It was just that focus on ideas that took him in his next directions. Briscoe became a student again, a historian and a leading, and by no means uncritical intellectual, of Aboriginal history, policy and programs. His work was in new fields. His ideas were not usually popular ones, sometimes even (or especially) in Aboriginal circles. The irritating but basic questions he was asking about some things – for example, about whether the very legal and medical services in whose establishment he had played such a role were living up to their charters – made him quite unpopular in some quarters, often with old colleagues. That has led to his foundation roles being significantly underplayed in the early histories of Aboriginal affairs over the past 50 years. That is a deficiency which he will not have to redress; it is in part because he has led a charge in Aboriginal involvement in writing their own history that he can be assured that his role will never ultimately be forgotten.

But if Gordon’s story can be – should be – seen as a triumph, one should not forget the adversity against which it was achieved, and the sadness of many of the circumstances of his life. He wears the scars. He’s had his pleasures, not least in a lovely and successful family and some acknowledgment of how a man can make a difference, but he is also highly conscious of what he has lost, of promises unkept, of linkages which have slipped, and of a liberation yet to be achieved. But it is not only a matter of the light on the hill being far, far ahead, with many certain disappointments on the way, because Gordon has always had a forward optimism and hope in the perfectibility of man that has ever astonished me. It is much more an appreciation of how much of his achievement has been at a cost of the anguish of separation, emotional detachment, big and little betrayals and ever-present pebbles in his shoes. Even in telling his own story, Gordon rejects any notion of presenting it as romance and triumph – though some could see it that way. Even less any sort of excuse-mongering or wallowing in self-pity. It’s a narrative, a story, a history. He can tell a story. And the truth. It has been a slog for him, and a sorrow. A hard one, and one that has worn on him hard. I sometimes wish that he understood better that even if the love and the respect and the admiration of his family, his friends and his followers cannot entirely paint over the lines on his brows, they can stand out too.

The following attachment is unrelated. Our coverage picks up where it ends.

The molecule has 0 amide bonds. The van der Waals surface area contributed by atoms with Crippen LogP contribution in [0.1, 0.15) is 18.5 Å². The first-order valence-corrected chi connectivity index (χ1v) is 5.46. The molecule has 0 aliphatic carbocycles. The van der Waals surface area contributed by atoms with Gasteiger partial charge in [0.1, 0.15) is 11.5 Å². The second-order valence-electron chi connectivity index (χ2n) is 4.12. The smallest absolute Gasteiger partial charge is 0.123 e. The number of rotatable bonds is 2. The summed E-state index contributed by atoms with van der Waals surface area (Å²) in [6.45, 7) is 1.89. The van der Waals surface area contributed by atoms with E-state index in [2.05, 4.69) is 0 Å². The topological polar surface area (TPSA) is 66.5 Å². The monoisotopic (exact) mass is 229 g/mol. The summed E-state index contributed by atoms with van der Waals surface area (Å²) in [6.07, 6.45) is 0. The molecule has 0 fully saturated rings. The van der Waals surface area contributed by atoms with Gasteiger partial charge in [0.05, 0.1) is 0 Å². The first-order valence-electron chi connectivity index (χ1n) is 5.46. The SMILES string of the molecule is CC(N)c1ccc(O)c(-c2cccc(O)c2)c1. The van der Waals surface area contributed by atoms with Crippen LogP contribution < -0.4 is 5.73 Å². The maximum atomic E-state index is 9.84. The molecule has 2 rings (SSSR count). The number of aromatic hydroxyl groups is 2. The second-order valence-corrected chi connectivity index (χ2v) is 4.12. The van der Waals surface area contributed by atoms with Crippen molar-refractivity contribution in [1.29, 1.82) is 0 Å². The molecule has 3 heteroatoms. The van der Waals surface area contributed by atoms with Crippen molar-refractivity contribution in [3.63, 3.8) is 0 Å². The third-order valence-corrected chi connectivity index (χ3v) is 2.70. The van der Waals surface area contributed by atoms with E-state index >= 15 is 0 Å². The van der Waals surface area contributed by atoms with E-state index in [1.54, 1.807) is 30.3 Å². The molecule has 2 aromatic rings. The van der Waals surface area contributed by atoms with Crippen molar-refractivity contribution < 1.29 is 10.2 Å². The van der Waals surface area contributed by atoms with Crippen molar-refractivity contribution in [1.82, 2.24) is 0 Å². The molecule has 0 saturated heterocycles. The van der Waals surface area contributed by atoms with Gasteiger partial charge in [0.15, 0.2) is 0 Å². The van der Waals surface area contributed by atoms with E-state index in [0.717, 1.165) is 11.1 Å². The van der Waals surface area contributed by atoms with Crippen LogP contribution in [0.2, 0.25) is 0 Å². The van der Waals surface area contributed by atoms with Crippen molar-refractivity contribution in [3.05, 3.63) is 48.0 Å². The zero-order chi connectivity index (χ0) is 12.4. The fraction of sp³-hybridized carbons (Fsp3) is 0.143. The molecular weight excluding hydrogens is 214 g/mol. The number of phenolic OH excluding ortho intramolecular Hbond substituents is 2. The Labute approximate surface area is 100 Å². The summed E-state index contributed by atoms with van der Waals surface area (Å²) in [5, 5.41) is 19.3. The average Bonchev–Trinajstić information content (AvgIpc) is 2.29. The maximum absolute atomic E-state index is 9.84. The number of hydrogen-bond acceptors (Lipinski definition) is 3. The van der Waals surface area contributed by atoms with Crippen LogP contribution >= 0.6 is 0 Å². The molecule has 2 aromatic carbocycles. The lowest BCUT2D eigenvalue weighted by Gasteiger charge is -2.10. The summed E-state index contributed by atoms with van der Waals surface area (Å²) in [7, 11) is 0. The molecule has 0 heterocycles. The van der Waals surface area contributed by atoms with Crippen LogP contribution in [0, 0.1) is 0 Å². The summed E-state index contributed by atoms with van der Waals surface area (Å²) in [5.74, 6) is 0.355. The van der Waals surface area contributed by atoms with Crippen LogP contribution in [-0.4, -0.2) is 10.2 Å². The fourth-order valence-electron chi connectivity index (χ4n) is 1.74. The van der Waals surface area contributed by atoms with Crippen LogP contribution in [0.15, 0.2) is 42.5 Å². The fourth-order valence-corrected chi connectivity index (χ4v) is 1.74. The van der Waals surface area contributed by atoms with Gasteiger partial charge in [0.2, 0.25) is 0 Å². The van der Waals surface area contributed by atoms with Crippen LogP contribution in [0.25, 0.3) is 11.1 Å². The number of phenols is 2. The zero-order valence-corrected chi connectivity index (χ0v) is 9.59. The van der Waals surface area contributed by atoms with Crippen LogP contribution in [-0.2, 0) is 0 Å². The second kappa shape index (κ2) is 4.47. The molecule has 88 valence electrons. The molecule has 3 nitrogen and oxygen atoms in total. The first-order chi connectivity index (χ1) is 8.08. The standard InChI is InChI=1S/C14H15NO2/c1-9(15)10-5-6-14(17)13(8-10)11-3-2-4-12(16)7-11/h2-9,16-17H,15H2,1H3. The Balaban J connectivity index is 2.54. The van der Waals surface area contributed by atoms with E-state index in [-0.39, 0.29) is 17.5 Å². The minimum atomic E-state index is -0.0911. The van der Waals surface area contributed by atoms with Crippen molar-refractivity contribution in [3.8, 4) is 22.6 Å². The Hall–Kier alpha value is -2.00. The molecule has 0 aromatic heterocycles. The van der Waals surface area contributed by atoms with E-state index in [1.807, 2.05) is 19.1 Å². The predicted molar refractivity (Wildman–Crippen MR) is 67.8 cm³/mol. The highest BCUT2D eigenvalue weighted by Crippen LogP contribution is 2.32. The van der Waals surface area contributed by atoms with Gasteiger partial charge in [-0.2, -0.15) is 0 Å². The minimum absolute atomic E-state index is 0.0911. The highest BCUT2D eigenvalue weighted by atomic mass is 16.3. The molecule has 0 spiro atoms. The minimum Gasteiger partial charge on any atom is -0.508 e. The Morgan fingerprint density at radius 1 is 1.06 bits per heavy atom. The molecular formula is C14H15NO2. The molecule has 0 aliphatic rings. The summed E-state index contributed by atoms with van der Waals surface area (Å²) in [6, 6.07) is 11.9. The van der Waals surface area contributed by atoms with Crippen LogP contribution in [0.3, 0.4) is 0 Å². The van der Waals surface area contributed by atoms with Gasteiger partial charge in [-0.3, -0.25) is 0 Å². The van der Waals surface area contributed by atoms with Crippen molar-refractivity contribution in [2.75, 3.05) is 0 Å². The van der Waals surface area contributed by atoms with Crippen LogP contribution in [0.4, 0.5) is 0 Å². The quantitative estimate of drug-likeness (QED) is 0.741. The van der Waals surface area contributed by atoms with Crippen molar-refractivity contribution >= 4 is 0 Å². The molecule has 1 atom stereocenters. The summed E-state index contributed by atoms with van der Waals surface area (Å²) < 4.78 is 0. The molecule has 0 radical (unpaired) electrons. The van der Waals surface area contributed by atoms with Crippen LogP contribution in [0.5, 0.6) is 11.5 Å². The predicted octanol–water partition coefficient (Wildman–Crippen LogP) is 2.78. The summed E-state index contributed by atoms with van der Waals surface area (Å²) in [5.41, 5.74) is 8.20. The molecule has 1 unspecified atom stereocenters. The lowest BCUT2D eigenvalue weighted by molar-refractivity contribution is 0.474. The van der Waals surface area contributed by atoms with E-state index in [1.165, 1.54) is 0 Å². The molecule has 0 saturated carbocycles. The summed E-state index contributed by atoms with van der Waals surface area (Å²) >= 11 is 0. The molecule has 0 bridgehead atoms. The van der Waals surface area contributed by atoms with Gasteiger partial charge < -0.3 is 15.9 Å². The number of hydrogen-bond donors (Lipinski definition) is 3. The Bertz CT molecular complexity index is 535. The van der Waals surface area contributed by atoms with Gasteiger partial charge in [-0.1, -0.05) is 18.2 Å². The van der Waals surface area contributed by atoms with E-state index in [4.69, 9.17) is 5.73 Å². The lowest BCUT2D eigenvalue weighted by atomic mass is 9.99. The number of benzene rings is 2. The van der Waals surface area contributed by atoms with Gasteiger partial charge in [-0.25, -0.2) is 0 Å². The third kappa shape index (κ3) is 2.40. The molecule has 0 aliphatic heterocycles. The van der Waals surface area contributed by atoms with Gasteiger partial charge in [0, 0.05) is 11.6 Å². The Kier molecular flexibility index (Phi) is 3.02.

Jack Waterford is editor at large of the Canberra Times and has been a friend and colleague of Big O for 40 years.